If you buy one of these guns they come with one mag and extra mags are sold in pairs. This same mechanism is used in several other guns that are branded as Umarex and under other companies as well, and are just different skins on the same gun. That leads me to believe that there may be a number of folks out there with a gun and three mags, so I duplicated how these BBs would perform if you loaded three mags, fired them, collected the used BBs, set up new targets, reloaded the mags then fired them, and kept doing this until the CO2 cartridge was empty. I did this over my chronograph so I will put the graph in an image below.

    Again, using mags #1,#8, and #10,( I mistakenly said 3,8,and 10 in the comment above the Seven Up can pics) I got groups of 2.13″ on shots 1-57, 2.26″ on shots 58-114, 2.33″on shots 115-171, and a group that was elongated at 3″ high X 1.9″ wide as the cartridge petered out on shots 172-209.

    I measured the Blasters to see if maybe that was radically different from a steel BB and maybe is what made it more accurate and found that it was different in size. The Black Diamonds measured .172″ and the Blasters measured .176″. AND they fit nicely in a 1077 or Wildfire rotary clip!! Probably others as well. I know that I’m gonna try ’em ! Being plastic they shouldn’t hurt my pellet guns ( I hope ) If anyone would be interested in my findings when I do, let me know and I’ll post them here.

  14. BB,

    I asked you once about doing a report as a long comment ( for those of us that don’t really know how to do one the “regular” way) and you said it would be OK. Well, this is the sort of thing I had in mind, as well as gun reviews, and since you didn’t have the opportunity to put the kibosh on it before it got posted this way, I thought I would ask you once more if this sort of thing will be OK.

      • Chris USA,

        Thank you,Chris.
        Even if no one else got anything out of it, I’ve walked away with an even greater respect and appreciation for what it takes for BB to blog every day. It takes so much time, for one thing. So ” Hats off !” to you BB.

          • GF1,

            After I posted it I guess I was just second guessing myself a little bit. Thinking it might not be a topic of widespread interest. Mostly what I was saying, though, was that now I have a better understanding of the work BB puts into this blog. The stuff I was doing in my little report was fun as heck, but it was also considerably time consuming and took a certain degree of effort. I’m glad it interested you. You are one of the people that I posted it for.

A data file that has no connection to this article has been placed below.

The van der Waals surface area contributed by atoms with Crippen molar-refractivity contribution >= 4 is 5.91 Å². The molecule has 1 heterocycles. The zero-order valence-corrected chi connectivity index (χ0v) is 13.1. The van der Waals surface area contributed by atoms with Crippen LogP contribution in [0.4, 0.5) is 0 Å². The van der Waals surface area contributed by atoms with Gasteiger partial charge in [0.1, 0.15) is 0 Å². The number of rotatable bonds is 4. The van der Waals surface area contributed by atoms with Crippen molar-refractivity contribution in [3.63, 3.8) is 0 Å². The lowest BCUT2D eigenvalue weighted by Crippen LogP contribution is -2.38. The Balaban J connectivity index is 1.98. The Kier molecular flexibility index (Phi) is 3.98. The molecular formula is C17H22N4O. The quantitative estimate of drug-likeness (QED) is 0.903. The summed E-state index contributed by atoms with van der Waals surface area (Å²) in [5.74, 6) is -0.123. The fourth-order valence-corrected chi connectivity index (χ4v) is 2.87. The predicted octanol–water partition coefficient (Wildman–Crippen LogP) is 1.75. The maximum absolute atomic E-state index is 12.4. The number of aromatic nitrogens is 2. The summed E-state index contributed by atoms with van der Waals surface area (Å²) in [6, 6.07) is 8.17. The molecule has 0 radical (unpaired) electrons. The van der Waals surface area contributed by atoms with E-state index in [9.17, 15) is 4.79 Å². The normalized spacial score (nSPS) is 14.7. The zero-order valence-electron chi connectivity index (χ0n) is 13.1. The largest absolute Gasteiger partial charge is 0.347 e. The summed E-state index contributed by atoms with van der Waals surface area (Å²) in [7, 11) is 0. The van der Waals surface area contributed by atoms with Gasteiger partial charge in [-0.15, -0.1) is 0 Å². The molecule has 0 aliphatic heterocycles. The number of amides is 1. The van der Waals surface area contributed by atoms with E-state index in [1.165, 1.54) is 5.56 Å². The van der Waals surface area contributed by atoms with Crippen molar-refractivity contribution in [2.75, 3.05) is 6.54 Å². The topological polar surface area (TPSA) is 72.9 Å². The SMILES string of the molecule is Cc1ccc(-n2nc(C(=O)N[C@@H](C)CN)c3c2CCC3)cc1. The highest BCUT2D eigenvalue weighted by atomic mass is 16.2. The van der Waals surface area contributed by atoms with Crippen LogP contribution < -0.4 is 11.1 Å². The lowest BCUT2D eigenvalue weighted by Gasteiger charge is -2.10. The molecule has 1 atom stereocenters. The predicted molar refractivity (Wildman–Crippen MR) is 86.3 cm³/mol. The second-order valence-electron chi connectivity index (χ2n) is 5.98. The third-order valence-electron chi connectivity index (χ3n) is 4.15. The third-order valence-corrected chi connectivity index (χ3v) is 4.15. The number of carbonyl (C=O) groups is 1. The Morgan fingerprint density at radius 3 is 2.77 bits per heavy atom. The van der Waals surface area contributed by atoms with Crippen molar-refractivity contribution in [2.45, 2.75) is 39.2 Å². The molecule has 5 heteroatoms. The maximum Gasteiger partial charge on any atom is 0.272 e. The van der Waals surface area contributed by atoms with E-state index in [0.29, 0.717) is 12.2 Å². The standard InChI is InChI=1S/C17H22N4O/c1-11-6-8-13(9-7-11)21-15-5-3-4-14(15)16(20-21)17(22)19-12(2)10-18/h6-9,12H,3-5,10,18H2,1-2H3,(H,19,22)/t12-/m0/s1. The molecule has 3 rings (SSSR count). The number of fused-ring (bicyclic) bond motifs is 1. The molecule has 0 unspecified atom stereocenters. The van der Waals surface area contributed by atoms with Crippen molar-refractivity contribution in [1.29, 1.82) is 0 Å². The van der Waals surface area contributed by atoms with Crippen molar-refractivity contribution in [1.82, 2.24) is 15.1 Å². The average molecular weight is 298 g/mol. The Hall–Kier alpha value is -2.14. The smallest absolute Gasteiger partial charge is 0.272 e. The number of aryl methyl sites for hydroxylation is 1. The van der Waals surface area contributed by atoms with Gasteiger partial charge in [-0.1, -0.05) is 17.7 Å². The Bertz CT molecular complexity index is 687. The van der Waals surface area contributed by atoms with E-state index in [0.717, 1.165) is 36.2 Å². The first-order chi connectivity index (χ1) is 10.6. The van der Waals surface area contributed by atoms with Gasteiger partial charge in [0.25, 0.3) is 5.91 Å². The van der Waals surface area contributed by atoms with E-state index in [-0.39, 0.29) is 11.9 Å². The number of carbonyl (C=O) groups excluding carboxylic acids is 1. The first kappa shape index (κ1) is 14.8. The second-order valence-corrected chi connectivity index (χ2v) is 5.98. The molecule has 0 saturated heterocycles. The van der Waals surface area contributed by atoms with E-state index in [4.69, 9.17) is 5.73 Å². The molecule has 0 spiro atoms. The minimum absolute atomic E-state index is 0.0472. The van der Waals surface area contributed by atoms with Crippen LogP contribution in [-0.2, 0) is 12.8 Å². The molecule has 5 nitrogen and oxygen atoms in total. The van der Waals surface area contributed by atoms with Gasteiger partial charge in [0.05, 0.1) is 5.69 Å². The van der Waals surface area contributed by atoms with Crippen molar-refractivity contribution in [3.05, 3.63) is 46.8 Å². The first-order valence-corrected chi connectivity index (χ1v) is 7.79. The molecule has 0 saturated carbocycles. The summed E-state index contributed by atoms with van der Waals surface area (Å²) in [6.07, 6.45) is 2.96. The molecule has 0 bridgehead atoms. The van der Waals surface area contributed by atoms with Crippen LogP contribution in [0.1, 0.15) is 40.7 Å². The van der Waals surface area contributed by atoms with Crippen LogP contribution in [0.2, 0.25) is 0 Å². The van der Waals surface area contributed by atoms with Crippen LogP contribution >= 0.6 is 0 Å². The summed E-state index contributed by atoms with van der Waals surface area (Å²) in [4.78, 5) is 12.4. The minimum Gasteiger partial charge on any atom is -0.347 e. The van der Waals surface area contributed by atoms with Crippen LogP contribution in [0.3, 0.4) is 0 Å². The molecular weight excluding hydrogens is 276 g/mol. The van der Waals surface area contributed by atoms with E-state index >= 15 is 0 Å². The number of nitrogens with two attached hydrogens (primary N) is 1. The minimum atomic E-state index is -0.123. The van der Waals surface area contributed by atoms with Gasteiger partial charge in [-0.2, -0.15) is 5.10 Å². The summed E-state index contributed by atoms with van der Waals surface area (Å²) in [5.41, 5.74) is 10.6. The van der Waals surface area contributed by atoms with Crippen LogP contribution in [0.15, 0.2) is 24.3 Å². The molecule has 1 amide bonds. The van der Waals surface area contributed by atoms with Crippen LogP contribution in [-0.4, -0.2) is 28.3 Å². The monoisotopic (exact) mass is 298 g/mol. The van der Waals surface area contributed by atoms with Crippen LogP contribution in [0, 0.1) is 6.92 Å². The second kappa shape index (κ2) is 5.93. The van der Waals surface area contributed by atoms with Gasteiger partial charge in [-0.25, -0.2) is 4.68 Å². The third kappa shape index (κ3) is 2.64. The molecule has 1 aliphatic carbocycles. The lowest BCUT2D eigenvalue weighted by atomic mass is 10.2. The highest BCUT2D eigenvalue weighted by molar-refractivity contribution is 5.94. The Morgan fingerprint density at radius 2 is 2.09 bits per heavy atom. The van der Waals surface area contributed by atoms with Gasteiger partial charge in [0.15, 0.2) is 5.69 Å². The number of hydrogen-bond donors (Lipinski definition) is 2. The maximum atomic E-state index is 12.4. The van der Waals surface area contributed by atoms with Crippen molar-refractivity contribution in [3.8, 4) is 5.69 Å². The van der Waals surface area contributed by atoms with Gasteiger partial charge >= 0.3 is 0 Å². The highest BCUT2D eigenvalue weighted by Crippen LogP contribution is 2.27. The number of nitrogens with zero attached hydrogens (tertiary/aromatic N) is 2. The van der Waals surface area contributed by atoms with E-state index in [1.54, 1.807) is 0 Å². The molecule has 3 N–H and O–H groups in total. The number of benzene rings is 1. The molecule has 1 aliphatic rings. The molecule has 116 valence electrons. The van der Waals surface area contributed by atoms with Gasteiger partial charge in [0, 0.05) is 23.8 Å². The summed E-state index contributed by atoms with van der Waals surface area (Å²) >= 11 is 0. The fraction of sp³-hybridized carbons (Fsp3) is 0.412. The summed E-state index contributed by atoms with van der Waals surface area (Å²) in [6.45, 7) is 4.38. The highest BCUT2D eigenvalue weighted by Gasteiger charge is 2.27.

Enjoy your day,Half

            • Halfstep
              Yep know what you mean about the work that goes into it.

              And yes glad you did. I was going to ask you about the Blaster bb’s and kept forgetting I suppose.

              And for sure will still be waiting for the other info you gather with the Blaster bb’s.

            • Halfstep,

              I guess that the way I look at it is that (you went over and above) a regular post. You put the time in, gathered data,… and then put it all together. On top of that, you did it (with a product that most of us know little about),… let alone have shot. That is what stood out to me. You are sort of a ground breaker in that sense. 🙂 Plus,… B.B. did not have to put in a bit of work in it. At the very least, you got the ball rolling and put out some real tried and true data. That is always good,.. no matter who does it.

              • Chris USA,

                I think I remember you wondering if plastic Blasters will ricochet from hard surfaces or if they shatter. Well, the answer is, Yes. If they hit a really hard surface like sheet steel and concrete they will shatter and the pieces will bounce back with little energy. A glancing blow will deflect them with a very pronounced ping of of a cartoon ricochet.( maybe because a tiny chunk gets knocked off the pellet?) On the other hand, if they hit something that is only medium hard, like plywood, they tend to bounce back at you with quite a bit of force. If you didn’t ask this, but remember who did ( it was in a comment in a recent report on a bb gun), please let me know so I can send him the info. He won’t see it here unless he rereads all the comments.

                • Halfstep,

                  I shot the TX200 indoors at a 2×2 block,… my version of an indoor shooting gallery. Not so much. The .22 pellet bounced back to my right off a wall, proceeded onto the wall behind my head and then onto the front of the stove and fell to the floor in the kitchen. Open floor plan. That was the last time I did that. That was several years ago.

                  My indoor traps now are 1/2″ OSB boxes, cut out in front, shoot through corrugated card board, target attached. Works just fine. Even a .25 M-rod at 5 feet. Gunfun did recommend 2×4’s as a prelude to the 1/8″ steel backing inside for the M-rod. Good advice. 100+ shots penetrated the 2×4 and there was a big single ball of lead. The 2×4’s slowed them down enough that there was no denting to the plate.

  15. BB
    A little off topic but maybe not!
    I’m always looking for good targets for my range. The smaller armour plate targets scare me because the chances of firearm rebounds back to the 50 yard firing line is always there.
    So far (mostly .22LR) on the big 1½” thick armour plate everything that hits it disintegrates and sprays shrapnel sideways. The supporting posts for that 150 pound armour plate are getting fuzzed up really good.
    Tin cans are OK for airguns and make lots of noise but have a limited life span. .22LR really chews them up and they don’t make much noise.
    The conveyor belt material I’ve used for several targets including a Hikok45 cowboy stands up well to pellets but because of the fiberglass reinforcing thread which blows out the back from .22LR will have a limited lifetime as it tends to cut up the rubber. I figure only a hundred shots or so on the painted badge area before it will need replacing. Same for the other round w/built in hanger strap targets that I have.